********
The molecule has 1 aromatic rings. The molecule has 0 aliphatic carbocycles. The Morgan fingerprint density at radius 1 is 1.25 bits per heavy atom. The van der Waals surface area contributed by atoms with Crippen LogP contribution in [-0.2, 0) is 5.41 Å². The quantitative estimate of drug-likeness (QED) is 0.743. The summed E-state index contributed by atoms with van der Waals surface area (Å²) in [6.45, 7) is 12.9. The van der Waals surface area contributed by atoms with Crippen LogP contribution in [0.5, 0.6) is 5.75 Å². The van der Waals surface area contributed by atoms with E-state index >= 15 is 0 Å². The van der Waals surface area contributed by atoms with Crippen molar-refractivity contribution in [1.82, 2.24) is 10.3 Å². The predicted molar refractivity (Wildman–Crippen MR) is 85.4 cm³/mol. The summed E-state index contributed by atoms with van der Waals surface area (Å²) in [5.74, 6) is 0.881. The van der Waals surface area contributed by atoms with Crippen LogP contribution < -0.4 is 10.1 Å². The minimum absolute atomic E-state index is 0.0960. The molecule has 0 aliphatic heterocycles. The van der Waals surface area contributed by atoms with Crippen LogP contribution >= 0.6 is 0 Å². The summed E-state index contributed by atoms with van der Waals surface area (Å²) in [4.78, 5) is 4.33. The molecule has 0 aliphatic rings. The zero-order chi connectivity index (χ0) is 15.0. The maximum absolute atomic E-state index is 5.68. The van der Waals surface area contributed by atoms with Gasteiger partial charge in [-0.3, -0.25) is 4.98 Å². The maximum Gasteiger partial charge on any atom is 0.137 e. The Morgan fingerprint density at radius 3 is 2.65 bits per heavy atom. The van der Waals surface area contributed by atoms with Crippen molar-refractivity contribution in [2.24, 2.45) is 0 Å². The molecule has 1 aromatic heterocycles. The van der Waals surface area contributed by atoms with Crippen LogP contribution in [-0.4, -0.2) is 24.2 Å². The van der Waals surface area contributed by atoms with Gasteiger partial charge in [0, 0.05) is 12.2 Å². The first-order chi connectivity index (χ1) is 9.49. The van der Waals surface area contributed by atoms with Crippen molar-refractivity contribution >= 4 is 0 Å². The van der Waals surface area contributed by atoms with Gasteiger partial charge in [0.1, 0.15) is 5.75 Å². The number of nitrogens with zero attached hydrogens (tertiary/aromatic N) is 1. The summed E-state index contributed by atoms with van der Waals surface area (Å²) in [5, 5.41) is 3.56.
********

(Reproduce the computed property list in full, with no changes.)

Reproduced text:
The molecule has 1 aromatic rings. The molecule has 0 aliphatic carbocycles. The Morgan fingerprint density at radius 1 is 1.25 bits per heavy atom. The van der Waals surface area contributed by atoms with Crippen LogP contribution in [-0.2, 0) is 5.41 Å². The quantitative estimate of drug-likeness (QED) is 0.743. The summed E-state index contributed by atoms with van der Waals surface area (Å²) in [6.45, 7) is 12.9. The van der Waals surface area contributed by atoms with Crippen LogP contribution in [0.5, 0.6) is 5.75 Å². The van der Waals surface area contributed by atoms with E-state index >= 15 is 0 Å². The van der Waals surface area contributed by atoms with Crippen molar-refractivity contribution in [1.82, 2.24) is 10.3 Å². The predicted molar refractivity (Wildman–Crippen MR) is 85.4 cm³/mol. The summed E-state index contributed by atoms with van der Waals surface area (Å²) in [5.74, 6) is 0.881. The van der Waals surface area contributed by atoms with Crippen LogP contribution < -0.4 is 10.1 Å². The minimum absolute atomic E-state index is 0.0960. The molecule has 0 aliphatic heterocycles. The van der Waals surface area contributed by atoms with Crippen LogP contribution >= 0.6 is 0 Å². The summed E-state index contributed by atoms with van der Waals surface area (Å²) in [4.78, 5) is 4.33. The molecule has 0 aliphatic rings. The zero-order chi connectivity index (χ0) is 15.0. The maximum absolute atomic E-state index is 5.68. The van der Waals surface area contributed by atoms with Gasteiger partial charge in [-0.3, -0.25) is 4.98 Å². The maximum Gasteiger partial charge on any atom is 0.137 e. The Morgan fingerprint density at radius 3 is 2.65 bits per heavy atom. The van der Waals surface area contributed by atoms with Crippen molar-refractivity contribution in [2.24, 2.45) is 0 Å². The molecule has 1 aromatic heterocycles. The van der Waals surface area contributed by atoms with Crippen LogP contribution in [-0.4, -0.2) is 24.2 Å². The van der Waals surface area contributed by atoms with Gasteiger partial charge in [0, 0.05) is 12.2 Å². The first-order chi connectivity index (χ1) is 9.49. The van der Waals surface area contributed by atoms with Crippen molar-refractivity contribution >= 4 is 0 Å². The van der Waals surface area contributed by atoms with Gasteiger partial charge in [0.1, 0.15) is 5.75 Å². The number of nitrogens with zero attached hydrogens (tertiary/aromatic N) is 1. The summed E-state index contributed by atoms with van der Waals surface area (Å²) in [5, 5.41) is 3.56.